Security

How to install and run the Maltrail detection system on Ubuntu Server 18.04

The Maltrail malicious behavior detection system eases the burden of constant vigilance on your Linux server.

Image: Jack Wallen

If you're serious about the security of your servers (and desktops, for that matter), you know how important it is to be on the constant watch for malicious behavior. This can be a 24/7/365 task, and if you have a lot of machines, your job becomes next to impossible. Fortunately, there are a number of handy tools available, which go a long way to easing that burden. One such tool is Maltrail.

Maltrail is a malicious traffic detection system that utilizes publicly available blacklists (and other trails from various AV reports and user-defined lists) to help discover unknown threats by monitoring traffic against those lists. Maltrail is run from the command line, but does include a handy (and optional) web interface.

I want to show you how to install Maltrail on Ubuntu Server 18.04 and then add the web interface for easy malicious traffic detection.

SEE: Securing Linux policy (Tech Pro Research)

Update/upgrade

The first thing to do is update the server. Remember, should the kernel be upgraded, it will require a reboot (so the changes can take effect). Because of this, run the update/upgrade at a time when a reboot is feasible.

To update/upgrade your Ubuntu server, open a terminal window and issue the commands:

sudo apt-get update
sudo apt-get upgrade 

Once that completes, reboot the server (if needed). You are now ready to install.

Installation

First, we must take care of a couple of dependencies. From the terminal window, issue the command:

sudo apt-get install git python-pcapy python-setuptools

Once that command completes, it's time to clone Maltrail. This is done with the command:

git clone https://github.com/stamparm/maltrail.git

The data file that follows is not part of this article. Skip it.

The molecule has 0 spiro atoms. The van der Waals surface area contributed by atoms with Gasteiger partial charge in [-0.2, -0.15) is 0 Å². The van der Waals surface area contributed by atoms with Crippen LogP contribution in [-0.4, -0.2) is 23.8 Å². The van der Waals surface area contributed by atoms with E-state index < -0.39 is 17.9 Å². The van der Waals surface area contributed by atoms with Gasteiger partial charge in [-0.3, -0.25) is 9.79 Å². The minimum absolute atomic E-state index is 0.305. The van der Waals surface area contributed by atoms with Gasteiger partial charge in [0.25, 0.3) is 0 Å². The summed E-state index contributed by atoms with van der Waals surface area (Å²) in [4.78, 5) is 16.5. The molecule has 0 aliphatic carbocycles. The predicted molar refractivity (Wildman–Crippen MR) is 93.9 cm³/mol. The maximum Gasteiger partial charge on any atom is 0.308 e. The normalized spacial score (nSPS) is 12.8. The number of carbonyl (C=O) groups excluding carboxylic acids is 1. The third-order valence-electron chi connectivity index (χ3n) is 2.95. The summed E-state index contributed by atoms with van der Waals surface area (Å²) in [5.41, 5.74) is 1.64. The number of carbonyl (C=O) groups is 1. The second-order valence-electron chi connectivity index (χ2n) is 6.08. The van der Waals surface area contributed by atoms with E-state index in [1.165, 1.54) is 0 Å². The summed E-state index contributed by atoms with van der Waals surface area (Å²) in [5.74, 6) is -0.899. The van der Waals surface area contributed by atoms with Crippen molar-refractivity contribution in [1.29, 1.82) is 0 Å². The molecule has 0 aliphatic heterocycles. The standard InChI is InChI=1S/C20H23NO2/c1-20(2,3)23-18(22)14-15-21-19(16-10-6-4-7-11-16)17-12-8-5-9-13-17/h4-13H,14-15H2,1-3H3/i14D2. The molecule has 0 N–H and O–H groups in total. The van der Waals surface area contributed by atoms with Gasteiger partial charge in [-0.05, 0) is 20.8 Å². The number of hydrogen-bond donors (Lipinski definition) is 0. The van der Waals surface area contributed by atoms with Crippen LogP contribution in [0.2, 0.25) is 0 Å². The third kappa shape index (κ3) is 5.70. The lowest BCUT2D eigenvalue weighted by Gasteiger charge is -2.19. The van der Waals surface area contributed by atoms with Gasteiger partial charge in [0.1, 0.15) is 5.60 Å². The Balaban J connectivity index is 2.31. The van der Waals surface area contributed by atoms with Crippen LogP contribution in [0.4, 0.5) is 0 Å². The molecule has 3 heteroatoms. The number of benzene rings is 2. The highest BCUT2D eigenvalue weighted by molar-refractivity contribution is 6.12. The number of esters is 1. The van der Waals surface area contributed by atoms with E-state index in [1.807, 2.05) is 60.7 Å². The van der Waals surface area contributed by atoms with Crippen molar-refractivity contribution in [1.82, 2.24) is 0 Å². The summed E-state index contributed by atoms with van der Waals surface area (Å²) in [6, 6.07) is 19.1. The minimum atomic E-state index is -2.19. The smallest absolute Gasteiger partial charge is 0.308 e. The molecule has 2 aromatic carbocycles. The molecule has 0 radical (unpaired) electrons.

Change into the newly created maltrail directory and start the sensor with the command:

python sensor.py

This will download all of the necessary lists for Maltrail and run the service. However, you won't be able to reach the web-based interface. Why? Although the service is running, the server is not. Log into the hosting server a second time (probably using SSH), change into the cloned maltrail directory, and issue the command:

python server.py 

At this point, both the service and server are running.

The web interface

Open a web browser and point it to http://SERVER_IP:8338 (where SERVER_IP is the IP address of the server hosting Maltrail). You should be prompted to login to the Maltrail web interface (Figure A).

Figure A

Figure A

The Maltrail web login.


The default credentials are admin/changeme! You will clearly want to change this. To do so, issue the command:

sudo nano mailtrail/maltrai.conf

In that file, you'll see the lines:

USERS
admin:RANDOM_STRING_OF_CHARACTERS changeme!

You cannot simply change the password for the admin user. You have to add a new user and create a sha256 password with the command (run as the user you want to add):

echo -n 'PASSWORD' | sha256sum | cut -d " " -f 1

where PASSWORD is a strong password for the user.

That command will output a long string of characters. Copy that string, and then paste it in the USERS section of the configuration file like so:

USERNAME:RANDOM_STRING_OF_CHARACTERS:0:0.0.0.0/0

where USERNAME is the username to be added and RANDOM_STRING_OF_CHARACTERS is the string you copied from output of the echo command. Save and close that file. Restart the Maltrails service/server, and you can log in with the new user. Once you've successfully logged in with that user, you can delete the admin user from the configuration file (for security purposes).

It will take some time for Maltrail to register events. Once it does, it will show up on the web interface (Figure B), and you can act accordingly.

Figure B

Figure B

Maltrails has registered an event!


A (somewhat) easy malicious event detection system

Although Maltrail isn't the simplest tool to run and use, it does make for a handy means of detecting malicious events on your Linux servers. Give it a try and see if you can make it work well for your needs.

Also see

About Jack Wallen

Jack Wallen is an award-winning writer for TechRepublic and Linux.com. He’s an avid promoter of open source and the voice of The Android Expert. For more news about Jack Wallen, visit his website jackwallen.com.

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